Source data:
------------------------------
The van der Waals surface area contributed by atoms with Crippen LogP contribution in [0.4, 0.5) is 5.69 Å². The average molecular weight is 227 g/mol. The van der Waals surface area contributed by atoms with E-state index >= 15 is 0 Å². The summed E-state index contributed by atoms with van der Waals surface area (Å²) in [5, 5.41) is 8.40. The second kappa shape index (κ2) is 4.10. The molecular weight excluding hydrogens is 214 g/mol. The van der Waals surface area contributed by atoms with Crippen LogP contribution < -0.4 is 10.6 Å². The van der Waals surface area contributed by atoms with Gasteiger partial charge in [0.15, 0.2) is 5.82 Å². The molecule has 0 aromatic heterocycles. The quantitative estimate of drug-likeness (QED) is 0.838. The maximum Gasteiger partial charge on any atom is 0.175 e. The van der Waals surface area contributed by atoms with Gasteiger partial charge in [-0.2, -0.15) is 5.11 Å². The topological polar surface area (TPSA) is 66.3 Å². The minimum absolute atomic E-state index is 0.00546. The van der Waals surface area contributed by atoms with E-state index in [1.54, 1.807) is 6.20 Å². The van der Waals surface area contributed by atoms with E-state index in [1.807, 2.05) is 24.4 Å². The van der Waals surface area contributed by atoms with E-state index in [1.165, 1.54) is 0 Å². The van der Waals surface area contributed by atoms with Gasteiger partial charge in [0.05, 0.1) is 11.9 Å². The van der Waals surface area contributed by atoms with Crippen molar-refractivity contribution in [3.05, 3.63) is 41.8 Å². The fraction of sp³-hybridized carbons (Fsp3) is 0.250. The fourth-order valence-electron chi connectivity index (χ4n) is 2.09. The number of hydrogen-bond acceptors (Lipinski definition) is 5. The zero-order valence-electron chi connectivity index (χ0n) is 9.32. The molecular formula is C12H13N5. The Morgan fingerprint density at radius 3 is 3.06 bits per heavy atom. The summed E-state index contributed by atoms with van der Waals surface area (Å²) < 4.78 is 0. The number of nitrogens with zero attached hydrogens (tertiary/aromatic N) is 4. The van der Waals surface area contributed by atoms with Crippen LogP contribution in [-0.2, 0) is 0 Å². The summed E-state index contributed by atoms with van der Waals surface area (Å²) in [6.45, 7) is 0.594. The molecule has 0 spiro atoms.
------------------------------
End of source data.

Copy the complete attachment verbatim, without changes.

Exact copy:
The van der Waals surface area contributed by atoms with Crippen LogP contribution in [0.4, 0.5) is 5.69 Å². The average molecular weight is 227 g/mol. The van der Waals surface area contributed by atoms with E-state index >= 15 is 0 Å². The summed E-state index contributed by atoms with van der Waals surface area (Å²) in [5, 5.41) is 8.40. The second kappa shape index (κ2) is 4.10. The molecular weight excluding hydrogens is 214 g/mol. The van der Waals surface area contributed by atoms with Crippen LogP contribution < -0.4 is 10.6 Å². The van der Waals surface area contributed by atoms with Gasteiger partial charge in [0.15, 0.2) is 5.82 Å². The molecule has 0 aromatic heterocycles. The quantitative estimate of drug-likeness (QED) is 0.838. The maximum Gasteiger partial charge on any atom is 0.175 e. The van der Waals surface area contributed by atoms with Gasteiger partial charge in [-0.2, -0.15) is 5.11 Å². The topological polar surface area (TPSA) is 66.3 Å². The minimum absolute atomic E-state index is 0.00546. The van der Waals surface area contributed by atoms with E-state index in [1.54, 1.807) is 6.20 Å². The van der Waals surface area contributed by atoms with E-state index in [1.807, 2.05) is 24.4 Å². The van der Waals surface area contributed by atoms with E-state index in [1.165, 1.54) is 0 Å². The van der Waals surface area contributed by atoms with Gasteiger partial charge in [0.05, 0.1) is 11.9 Å². The van der Waals surface area contributed by atoms with Crippen molar-refractivity contribution in [3.05, 3.63) is 41.8 Å². The fraction of sp³-hybridized carbons (Fsp3) is 0.250. The fourth-order valence-electron chi connectivity index (χ4n) is 2.09. The number of hydrogen-bond acceptors (Lipinski definition) is 5. The zero-order valence-electron chi connectivity index (χ0n) is 9.32. The molecular formula is C12H13N5. The Morgan fingerprint density at radius 3 is 3.06 bits per heavy atom. The summed E-state index contributed by atoms with van der Waals surface area (Å²) < 4.78 is 0. The number of nitrogens with zero attached hydrogens (tertiary/aromatic N) is 4. The van der Waals surface area contributed by atoms with Crippen LogP contribution in [-0.2, 0) is 0 Å². The summed E-state index contributed by atoms with van der Waals surface area (Å²) in [6.45, 7) is 0.594. The molecule has 0 spiro atoms.